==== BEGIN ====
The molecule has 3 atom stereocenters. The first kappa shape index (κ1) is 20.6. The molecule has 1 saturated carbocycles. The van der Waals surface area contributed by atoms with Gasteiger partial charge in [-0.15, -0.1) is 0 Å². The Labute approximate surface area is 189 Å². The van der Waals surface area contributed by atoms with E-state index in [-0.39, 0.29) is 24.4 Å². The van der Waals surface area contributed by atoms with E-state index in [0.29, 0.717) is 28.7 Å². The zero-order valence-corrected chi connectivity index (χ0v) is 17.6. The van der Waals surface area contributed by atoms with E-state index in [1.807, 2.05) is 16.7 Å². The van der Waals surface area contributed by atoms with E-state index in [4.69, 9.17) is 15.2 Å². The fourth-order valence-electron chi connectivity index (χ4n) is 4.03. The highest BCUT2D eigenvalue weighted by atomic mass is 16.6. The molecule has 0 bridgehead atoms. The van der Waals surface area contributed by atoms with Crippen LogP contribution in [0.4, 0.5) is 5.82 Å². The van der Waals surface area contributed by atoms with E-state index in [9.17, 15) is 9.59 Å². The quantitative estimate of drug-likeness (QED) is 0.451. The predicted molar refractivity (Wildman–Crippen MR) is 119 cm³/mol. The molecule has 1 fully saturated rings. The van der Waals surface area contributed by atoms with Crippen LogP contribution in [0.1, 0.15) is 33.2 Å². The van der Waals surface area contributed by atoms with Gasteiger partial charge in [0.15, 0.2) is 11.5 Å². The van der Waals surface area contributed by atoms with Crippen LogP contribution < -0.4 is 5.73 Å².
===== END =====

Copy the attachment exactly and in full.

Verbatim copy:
The molecule has 3 atom stereocenters. The first kappa shape index (κ1) is 20.6. The molecule has 1 saturated carbocycles. The van der Waals surface area contributed by atoms with Gasteiger partial charge in [-0.15, -0.1) is 0 Å². The Labute approximate surface area is 189 Å². The van der Waals surface area contributed by atoms with E-state index in [-0.39, 0.29) is 24.4 Å². The van der Waals surface area contributed by atoms with E-state index in [0.29, 0.717) is 28.7 Å². The zero-order valence-corrected chi connectivity index (χ0v) is 17.6. The van der Waals surface area contributed by atoms with E-state index in [1.807, 2.05) is 16.7 Å². The van der Waals surface area contributed by atoms with E-state index in [4.69, 9.17) is 15.2 Å². The fourth-order valence-electron chi connectivity index (χ4n) is 4.03. The highest BCUT2D eigenvalue weighted by atomic mass is 16.6. The molecule has 0 bridgehead atoms. The van der Waals surface area contributed by atoms with Crippen LogP contribution in [0.4, 0.5) is 5.82 Å². The van der Waals surface area contributed by atoms with E-state index in [9.17, 15) is 9.59 Å². The quantitative estimate of drug-likeness (QED) is 0.451. The predicted molar refractivity (Wildman–Crippen MR) is 119 cm³/mol. The molecule has 1 fully saturated rings. The van der Waals surface area contributed by atoms with Crippen LogP contribution in [0.1, 0.15) is 33.2 Å². The van der Waals surface area contributed by atoms with Gasteiger partial charge in [0.15, 0.2) is 11.5 Å². The van der Waals surface area contributed by atoms with Crippen LogP contribution < -0.4 is 5.73 Å².